Dam well on its way to lowest-ever level
CURRENT level 1 water restrictions could be upgraded to level 2 by early next month if rain does not bring much-needed relief to the region.
Bureau of Meteorology figures this week showed the dam was at 12.1 per cent, which is just 0.3 per cent higher than the lowest recorded capacity of 11.8 per cent (152,940 megalitres) in December 2006.
If there are below average, or minimal, inflows to the dam, its level is predicted to fall below 11.8 per cent by early next month.
Central Highlands Regional Council Mayor Kerry Hayes said the council was working with its drought management plan to focus on dealing with the low levels and any new restrictions would continue to apply to the main population areas of Emerald and Blackwater.
"It's certainly on the cards. You can never be sure as to the time frame for when it will get to level 2 but with no inflows it can get there quite quickly," Cr Hayes said.
Level 1 restrictions were applied when the dam reached 15 per cent last month and it has since remained hot and dry.
Cr Hayes said residents should get in the practice of saving as much water as possible by using timed watering devices and watering late in the evenings and early mornings.
"We might only spend a month on level 1.
"Clearly, in terms of probability, winter is our less reliable rainfall, and we really need to get into the practice of saving as much water as possible."
"I suppose history says that any time the dam has gotten really low, it's filled up quickly, and in a significant event it can fill very quickly."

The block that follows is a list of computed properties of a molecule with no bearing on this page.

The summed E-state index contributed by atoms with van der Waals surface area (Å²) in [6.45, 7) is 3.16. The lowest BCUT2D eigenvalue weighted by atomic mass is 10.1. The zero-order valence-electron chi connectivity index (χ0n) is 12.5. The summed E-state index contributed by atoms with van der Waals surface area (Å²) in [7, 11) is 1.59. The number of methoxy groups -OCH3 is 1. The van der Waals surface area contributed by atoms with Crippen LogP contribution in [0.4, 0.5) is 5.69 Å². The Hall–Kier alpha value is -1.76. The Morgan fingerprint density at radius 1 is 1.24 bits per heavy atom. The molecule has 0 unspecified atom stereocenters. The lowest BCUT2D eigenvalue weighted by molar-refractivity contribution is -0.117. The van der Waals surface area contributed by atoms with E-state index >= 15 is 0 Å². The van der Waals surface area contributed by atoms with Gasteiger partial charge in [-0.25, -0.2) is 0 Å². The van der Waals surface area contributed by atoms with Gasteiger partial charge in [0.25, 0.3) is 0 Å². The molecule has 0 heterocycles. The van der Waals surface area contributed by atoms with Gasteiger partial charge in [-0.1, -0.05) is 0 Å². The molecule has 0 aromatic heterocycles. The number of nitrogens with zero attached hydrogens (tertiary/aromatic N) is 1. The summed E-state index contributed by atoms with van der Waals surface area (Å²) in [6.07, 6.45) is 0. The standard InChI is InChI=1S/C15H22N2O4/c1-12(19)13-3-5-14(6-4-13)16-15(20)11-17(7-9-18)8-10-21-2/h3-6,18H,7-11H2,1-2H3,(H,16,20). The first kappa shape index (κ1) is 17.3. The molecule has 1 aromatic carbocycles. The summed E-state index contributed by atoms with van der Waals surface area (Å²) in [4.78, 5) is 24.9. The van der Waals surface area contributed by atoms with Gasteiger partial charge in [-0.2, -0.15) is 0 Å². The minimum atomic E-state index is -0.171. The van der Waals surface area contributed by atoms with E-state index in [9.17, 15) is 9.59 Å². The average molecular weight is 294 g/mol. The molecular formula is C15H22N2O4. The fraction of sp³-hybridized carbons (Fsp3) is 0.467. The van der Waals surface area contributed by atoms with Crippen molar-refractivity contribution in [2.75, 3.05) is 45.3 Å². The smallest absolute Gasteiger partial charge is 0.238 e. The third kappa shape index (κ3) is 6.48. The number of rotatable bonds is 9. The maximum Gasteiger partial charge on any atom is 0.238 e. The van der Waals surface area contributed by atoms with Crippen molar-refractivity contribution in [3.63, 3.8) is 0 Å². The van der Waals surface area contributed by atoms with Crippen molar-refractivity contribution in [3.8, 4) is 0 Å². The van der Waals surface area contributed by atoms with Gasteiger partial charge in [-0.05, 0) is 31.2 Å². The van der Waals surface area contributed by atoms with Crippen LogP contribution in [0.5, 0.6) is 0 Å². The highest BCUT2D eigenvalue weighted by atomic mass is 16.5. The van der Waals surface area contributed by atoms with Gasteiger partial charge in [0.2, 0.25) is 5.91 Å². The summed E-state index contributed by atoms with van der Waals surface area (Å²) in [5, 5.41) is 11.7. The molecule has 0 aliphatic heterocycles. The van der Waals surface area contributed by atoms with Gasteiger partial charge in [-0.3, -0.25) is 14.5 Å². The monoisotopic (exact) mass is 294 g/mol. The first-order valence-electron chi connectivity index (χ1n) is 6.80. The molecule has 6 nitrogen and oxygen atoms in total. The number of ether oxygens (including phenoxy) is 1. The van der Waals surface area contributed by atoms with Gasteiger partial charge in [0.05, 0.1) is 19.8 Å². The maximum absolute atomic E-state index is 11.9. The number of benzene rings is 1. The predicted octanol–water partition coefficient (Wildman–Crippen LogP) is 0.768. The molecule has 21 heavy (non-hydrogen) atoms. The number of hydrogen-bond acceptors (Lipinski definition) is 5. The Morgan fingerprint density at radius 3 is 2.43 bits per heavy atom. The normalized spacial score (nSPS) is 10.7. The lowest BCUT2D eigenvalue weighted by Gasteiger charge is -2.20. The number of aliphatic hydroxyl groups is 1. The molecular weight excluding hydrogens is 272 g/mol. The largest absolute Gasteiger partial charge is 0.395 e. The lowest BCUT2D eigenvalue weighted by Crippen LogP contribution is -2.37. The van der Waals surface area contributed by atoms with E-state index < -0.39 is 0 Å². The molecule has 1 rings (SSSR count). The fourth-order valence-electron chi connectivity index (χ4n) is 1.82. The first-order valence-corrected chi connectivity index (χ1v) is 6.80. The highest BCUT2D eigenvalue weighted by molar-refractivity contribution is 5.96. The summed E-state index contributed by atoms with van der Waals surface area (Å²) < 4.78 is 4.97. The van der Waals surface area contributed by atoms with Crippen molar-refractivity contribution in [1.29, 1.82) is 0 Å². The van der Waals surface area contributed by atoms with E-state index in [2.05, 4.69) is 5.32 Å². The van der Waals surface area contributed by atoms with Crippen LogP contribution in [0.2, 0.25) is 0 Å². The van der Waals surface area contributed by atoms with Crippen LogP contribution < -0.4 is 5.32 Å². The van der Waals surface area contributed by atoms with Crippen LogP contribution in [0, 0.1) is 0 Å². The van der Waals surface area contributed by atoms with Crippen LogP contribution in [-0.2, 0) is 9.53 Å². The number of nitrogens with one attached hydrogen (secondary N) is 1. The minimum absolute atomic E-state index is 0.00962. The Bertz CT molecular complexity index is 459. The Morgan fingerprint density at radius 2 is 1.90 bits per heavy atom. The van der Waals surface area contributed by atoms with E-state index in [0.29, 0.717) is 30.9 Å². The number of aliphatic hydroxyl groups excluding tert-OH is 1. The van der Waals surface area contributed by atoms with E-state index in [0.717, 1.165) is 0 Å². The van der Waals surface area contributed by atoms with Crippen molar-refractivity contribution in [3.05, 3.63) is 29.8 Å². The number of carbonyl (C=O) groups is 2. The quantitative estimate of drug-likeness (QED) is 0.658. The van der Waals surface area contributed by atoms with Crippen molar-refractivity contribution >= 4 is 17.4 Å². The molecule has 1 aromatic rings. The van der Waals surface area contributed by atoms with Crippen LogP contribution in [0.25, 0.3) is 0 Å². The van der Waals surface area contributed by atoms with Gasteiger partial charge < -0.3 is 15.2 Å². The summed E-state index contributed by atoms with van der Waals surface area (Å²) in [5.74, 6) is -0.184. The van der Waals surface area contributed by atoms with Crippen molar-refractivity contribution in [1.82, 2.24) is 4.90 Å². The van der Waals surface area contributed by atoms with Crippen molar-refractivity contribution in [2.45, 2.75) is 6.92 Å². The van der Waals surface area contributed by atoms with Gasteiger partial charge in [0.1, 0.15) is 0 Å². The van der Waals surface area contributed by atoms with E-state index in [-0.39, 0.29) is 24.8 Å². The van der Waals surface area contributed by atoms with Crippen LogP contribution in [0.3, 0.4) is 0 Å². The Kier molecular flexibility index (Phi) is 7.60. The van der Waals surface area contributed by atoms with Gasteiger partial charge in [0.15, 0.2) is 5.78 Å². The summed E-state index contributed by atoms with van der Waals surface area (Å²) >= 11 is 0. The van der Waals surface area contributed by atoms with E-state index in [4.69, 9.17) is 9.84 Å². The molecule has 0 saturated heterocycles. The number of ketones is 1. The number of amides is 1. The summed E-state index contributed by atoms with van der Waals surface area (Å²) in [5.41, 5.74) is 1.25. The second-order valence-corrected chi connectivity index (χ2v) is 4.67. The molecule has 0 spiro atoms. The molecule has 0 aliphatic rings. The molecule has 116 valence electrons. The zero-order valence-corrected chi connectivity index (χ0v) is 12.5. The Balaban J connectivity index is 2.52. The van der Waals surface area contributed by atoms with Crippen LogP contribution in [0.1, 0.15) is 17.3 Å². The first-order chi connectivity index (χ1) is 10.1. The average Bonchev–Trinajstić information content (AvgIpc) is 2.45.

However, he said traditionally at this time of year significant rainfalls were not expected.
Level 2 water restrictions direct that lawn areas must not be watered at any time, micro spray and drip systems fitted with timers can be used between 7pm and 8am on alternate days, sprinklers must not be used at any time and hand-held hoses, watering cans or buckets can be used at any time.
Level 2 also restricts public garden watering, filling of ponds which requires permission from the Authority, that fountains must only operate with recycled water and lost water must not be replaced.
There are also restrictions on car cleaning, pavement cleaning, window cleaning and tank filling.
A spokesperson for SunWater said this week they were working closely with the council and the community.
"We understand the significant pressure drought conditions are having on our customers."
The spokesperson said that if there were no inflows into Fairbairn Dam before July 1, the announced allocation for high priority entitlements would be below 100 per cent and medium priority entitlements is expected to be zero per cent.
"With this possibility in mind, we have been working with our customers to maximise benefits to the region for the 2019/20 water year.
"One of these benefits includes confirming that both medium and high priority customers will be able to carry-over unused water allocations from 2018/19 into the 2019/20 water year, subject to the scheme's operating rules."
The spokesperson said recreational users and visitors to the dam should be aware of exposed and submerged hazards and "exercise caution at all times".
For the past few years, the region has been on level 0 restrictions which has restricted sprinkler use to specific days and hours but has allowed hand-held hoses at any time.